Since its implementation, Scottsdale’s reuse program has saved 25 billion gallons of potable water. The Scottsdale Water Campus is recognized as one of the largest municipal facilities in the world that treats raw wastewater to potable quality for aquifer recharge. It does so by injecting highly treated reclaimed water directly into an underground aquifer via wells.

Recharging excess effluent allows the city to water bank, or store, accumulated withdrawal credits until needed during peak periods. This reduces the city’s demand on water from the Colorado River, as well as its water treatment requirements.

Scottsdale currently draws more than 65 percent of its drinking water from the Colorado River and pumps another 30 percent from city wells. The rest of the city’s drinking water comes from other surface water sources. According to the city, its goal is to replace any pumped groundwater with groundwater recharge.

Groundwater supplies are the ultimate drought protection. The city will only use them if surface water supplies are unavailable.

Reusing water in Orange County,Calif

A $27 million contract for an 87-milliongallon- per-day (MGD) installation in Orange County,Calif.,was awarded to USFilter,a Siemens company. The facility, scheduled for completion in 2007, is part of the Orange County Water District’s (OCWD) Groundwater Replenishment System (GWRS) project.The GWRS is an indirect potable water reuse project that proactively responds to Southern California’s current and future water needs.

A 7-MGD MEMCOR membrane system is serving as an interim facility,and has been online for one year.This system includes all the features designed into the larger,permanent plant,allowing OCWD operators the chance to gain operational experience on a smaller scale.

By providing a new local water source, the reclamation project will consume only half of the energy that would be required to import water from Northern California.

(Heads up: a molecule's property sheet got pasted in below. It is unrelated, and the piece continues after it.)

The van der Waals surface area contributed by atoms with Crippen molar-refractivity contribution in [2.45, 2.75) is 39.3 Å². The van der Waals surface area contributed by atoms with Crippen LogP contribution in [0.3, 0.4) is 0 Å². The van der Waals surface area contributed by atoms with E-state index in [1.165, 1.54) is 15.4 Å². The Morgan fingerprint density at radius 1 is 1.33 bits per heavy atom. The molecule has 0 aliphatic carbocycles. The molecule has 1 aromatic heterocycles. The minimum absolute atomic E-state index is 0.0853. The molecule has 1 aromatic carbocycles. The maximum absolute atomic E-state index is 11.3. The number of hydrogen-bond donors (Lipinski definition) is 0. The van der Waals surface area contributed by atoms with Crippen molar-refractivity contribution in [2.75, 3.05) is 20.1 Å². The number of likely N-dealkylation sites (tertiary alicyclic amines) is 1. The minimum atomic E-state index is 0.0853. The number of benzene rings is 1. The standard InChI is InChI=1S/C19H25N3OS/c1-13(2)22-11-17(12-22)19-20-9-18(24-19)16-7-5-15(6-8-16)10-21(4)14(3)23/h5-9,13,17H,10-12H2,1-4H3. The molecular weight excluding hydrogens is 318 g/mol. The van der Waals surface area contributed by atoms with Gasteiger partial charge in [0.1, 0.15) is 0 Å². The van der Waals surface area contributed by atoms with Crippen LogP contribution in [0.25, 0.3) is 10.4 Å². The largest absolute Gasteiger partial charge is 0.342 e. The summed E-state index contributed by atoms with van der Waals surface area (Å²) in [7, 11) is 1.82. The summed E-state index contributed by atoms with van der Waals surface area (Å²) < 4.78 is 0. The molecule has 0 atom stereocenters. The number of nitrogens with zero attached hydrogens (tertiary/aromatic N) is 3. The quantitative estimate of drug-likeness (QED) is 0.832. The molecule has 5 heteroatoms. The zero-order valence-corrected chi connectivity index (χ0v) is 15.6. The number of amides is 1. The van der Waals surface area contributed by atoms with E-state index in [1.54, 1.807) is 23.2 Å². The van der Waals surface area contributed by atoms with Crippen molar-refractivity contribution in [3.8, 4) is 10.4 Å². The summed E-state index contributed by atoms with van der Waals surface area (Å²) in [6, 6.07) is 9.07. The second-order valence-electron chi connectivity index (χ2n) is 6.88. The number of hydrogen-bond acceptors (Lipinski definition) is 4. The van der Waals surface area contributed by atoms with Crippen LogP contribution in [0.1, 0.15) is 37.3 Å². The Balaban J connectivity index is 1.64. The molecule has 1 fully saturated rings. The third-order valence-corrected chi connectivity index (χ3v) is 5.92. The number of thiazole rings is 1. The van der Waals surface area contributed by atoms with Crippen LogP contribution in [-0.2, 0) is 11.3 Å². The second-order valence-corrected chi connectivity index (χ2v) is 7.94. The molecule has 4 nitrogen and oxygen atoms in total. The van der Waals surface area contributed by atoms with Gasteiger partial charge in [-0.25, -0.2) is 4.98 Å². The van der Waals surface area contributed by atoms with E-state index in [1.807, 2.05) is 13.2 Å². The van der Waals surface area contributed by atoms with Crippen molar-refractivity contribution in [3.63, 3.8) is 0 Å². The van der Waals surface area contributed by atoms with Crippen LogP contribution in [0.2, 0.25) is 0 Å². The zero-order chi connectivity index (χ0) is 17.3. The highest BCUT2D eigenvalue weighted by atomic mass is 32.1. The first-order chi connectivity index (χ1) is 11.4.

Karen DeCampli is director, Municipal Market, for USFilter, a Siemens company. She can be contacted at karen.decampli@siemens.com.

Sidebar: Water supply facts

  • If present consumption patterns continue, two out of every three persons on Earth will live in water-stressed conditions by the year 2025. (United Nations Environment Program)
  • If all of the world’s water were to fit into a gallon jug, the fresh water available for use would equal only about 1 tablespoon.
  • Nearly 97 percent of the world’s water is saltwater or otherwise undrinkable.
  • Another 2 percent is held in ice caps and glaciers.That leaves just 1 percent for all of humanity’s needs—agricultural, residential,manufacturing, and community needs. (U.S.Geological Survey)
  • Groundwater can remain polluted for several thousand years.
  • There is the same amount of water on Earth today as there was when the planet was formed.
  • Two-thirds of the water used in an average home is used in the bathroom.
  • A leaking faucet can waste as much as 100 gallons of water a day.
  • 6.8 billion gallons of water is flushed down America’s toilets every day.
  • Households turn on water faucets an average of 70 times daily. It is estimated that as much as 50 percent of the water families use could be saved by implementing simple conservation methods. (National Drinking Water Alliance)